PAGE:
Given the often-subjective nature of the term, just how are CMS Star Ratings calculated for a facility’s quality of care? CMS has identified a set of 15 quality measures for short- and long-stay residents to define the quality of care at your facility. Ten are from the Minimum Data Set, Version 3.0 (MDS 3.0) Quality Measures (QM), and five are from Medicare claims data. These data sets provide a wide range of patient health indicators to show the overall quality of nursing care.

Quality Measures Claims Data
  • Pressure ulcers
  • Moderate to severe pain
  • Delirium
  • Percentage of short-stay residents re-hospitalized after a nursing home admission
  • Percentage of short-stay residents who had an outpatient emergency department visit
  • Rate of successful return to home and community from nursing home
  • ADL decline
  • Mobility decline
  • Catheter
  • High-risk pressure ulcers
  • Physical restraints
  • Urinary tract infections
  • Moderate to severe pain
  • Number of hospitalizations per 1,000 long-stay resident days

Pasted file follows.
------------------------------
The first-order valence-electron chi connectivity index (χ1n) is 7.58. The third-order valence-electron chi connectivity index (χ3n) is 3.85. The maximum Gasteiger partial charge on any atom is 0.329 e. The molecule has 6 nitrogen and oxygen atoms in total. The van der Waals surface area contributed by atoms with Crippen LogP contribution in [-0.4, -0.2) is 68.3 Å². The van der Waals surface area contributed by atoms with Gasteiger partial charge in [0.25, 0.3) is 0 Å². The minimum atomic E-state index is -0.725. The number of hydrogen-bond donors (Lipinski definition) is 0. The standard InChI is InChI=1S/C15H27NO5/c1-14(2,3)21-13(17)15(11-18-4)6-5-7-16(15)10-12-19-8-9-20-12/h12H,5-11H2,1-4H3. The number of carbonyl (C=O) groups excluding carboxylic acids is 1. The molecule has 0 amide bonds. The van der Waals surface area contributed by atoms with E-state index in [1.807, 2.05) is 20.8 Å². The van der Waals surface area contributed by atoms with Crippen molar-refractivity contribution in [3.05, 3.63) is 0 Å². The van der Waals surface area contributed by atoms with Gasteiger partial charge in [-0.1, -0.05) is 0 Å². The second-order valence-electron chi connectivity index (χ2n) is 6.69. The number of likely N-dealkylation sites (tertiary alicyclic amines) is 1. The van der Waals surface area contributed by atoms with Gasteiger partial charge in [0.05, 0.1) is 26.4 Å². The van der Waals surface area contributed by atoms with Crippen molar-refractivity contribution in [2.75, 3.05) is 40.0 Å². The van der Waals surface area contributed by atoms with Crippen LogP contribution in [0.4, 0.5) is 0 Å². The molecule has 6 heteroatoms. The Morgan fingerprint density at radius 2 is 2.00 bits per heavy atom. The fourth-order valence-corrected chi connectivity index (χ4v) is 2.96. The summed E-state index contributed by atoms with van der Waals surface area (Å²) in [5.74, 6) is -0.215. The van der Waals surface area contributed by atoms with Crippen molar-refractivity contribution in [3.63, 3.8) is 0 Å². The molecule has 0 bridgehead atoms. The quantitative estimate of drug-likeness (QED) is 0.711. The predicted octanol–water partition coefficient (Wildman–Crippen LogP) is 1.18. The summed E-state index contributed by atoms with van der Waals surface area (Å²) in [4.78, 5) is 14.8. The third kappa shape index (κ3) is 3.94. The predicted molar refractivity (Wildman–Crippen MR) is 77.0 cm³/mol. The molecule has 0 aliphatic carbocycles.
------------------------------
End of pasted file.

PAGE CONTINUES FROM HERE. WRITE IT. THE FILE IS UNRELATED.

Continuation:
• Number of outpatient emergency department visits per 1,000 long-stay resident days

How Are Medicare Star Ratings Calculated?

Once each of the three main domains have been scored, how are CMS Star Ratings calculated? It’s actually a simple process. According to the CMS Brief Explanation of Five-Star Technical Users’ Guide, the overall 5-Star Rating is worked out in five steps. This CMS 5-Star Rating calculator shows each step of the process:

1 Enter the Health Inspection Rating.  
2 Add one star if the Staffing rating is 4 or 5 stars and also greater than the Health Inspection Rating. Subtract one star if the Staffing rating is 1 star.* +/- 1 star
3 Add one star if the Quality Measure rating is 5 stars; subtract one star if the Quality Measure is 1 star.*  +/- 1 star
4 If the Health Inspection rating is 1 star, then the overall Quality rating can’t be upgraded by more than one star based on the Staffing and Quality Measure ratings.  
5 If a nursing home is a Special Focus Facility that has not graduated, the maximum Overall Quality rating is 3 stars.  
Overall Five-Star Rating:  

* The rating can’t go above 5 stars or lower than 1 star.

Looking for More Ways to Boost Your Quality of Care?

Now that we’ve answered the question, How are CMS Star Ratings calculated? you may be curious about ideas for cultivating quality metrics with your team. If you’re looking for extra resources to launch quality and safety programs in your facility, IntelyCare is your trusted source for information. Our newsletter is full of free nursing management insights to support healthcare managers.